Normally gerrymandering in a medium-sized town that doesn’t even pertain to city council elections would be too down-in-the-weeds, but this story from the Columbia Tribune is too funny to ignore.
Self-interested business owners successfully petitioned the Columbia, Missouri, city council to create a local Community Improvement District, which would have the authority to impose a half-cent sales tax increase with voter approval. However, the district lines were drawn in a manner that attempted to avoid containing any eligible voters, meaning that property-owners themselves would get to decide on the sales tax increase as a way to avoid further property taxes to pay for improvements.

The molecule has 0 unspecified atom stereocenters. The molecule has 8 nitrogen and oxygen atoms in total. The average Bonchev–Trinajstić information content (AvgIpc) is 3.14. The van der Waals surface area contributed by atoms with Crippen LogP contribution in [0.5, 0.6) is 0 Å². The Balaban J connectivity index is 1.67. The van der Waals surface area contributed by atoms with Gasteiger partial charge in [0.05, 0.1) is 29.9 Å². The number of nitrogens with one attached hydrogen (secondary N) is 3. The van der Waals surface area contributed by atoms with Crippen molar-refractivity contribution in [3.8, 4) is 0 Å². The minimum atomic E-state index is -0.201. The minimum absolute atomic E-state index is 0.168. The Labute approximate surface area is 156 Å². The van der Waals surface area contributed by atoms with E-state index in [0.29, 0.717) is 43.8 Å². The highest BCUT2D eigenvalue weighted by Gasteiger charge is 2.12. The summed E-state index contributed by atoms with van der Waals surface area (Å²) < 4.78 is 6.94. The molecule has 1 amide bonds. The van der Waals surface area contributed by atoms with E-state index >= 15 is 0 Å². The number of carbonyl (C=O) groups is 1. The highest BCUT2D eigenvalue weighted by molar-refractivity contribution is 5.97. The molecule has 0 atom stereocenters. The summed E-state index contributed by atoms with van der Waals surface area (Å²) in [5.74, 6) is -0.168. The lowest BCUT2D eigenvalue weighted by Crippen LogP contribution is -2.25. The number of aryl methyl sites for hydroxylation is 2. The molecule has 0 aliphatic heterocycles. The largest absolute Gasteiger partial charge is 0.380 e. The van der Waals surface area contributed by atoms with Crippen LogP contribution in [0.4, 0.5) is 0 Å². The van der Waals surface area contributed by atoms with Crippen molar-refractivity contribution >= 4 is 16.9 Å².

Unfortunately for them, things didn’t exactly go according to plan. It soon became known that a single voter, University of Missouri student Jen Henderson, was registered to vote in the new CID.
Henderson said she doesn’t plan to give up her right to vote and feels negative about an increased sales tax — but has not made a decision about how to vote. Henderson said her concerns include vague project outlines, Gartner’s pay, Business Loop improvements she said will help businesses but not nearby residents and how an additional sales tax would affect low-income people purchasing groceries and other necessities.
“Taxing their food is kind of sad, especially when” Gartner “is going to be making like $70,000 a year off of this whole deal,” Henderson said. “These people make a quarter of that. They can barely afford to go buy food, and you’re taxing their food.”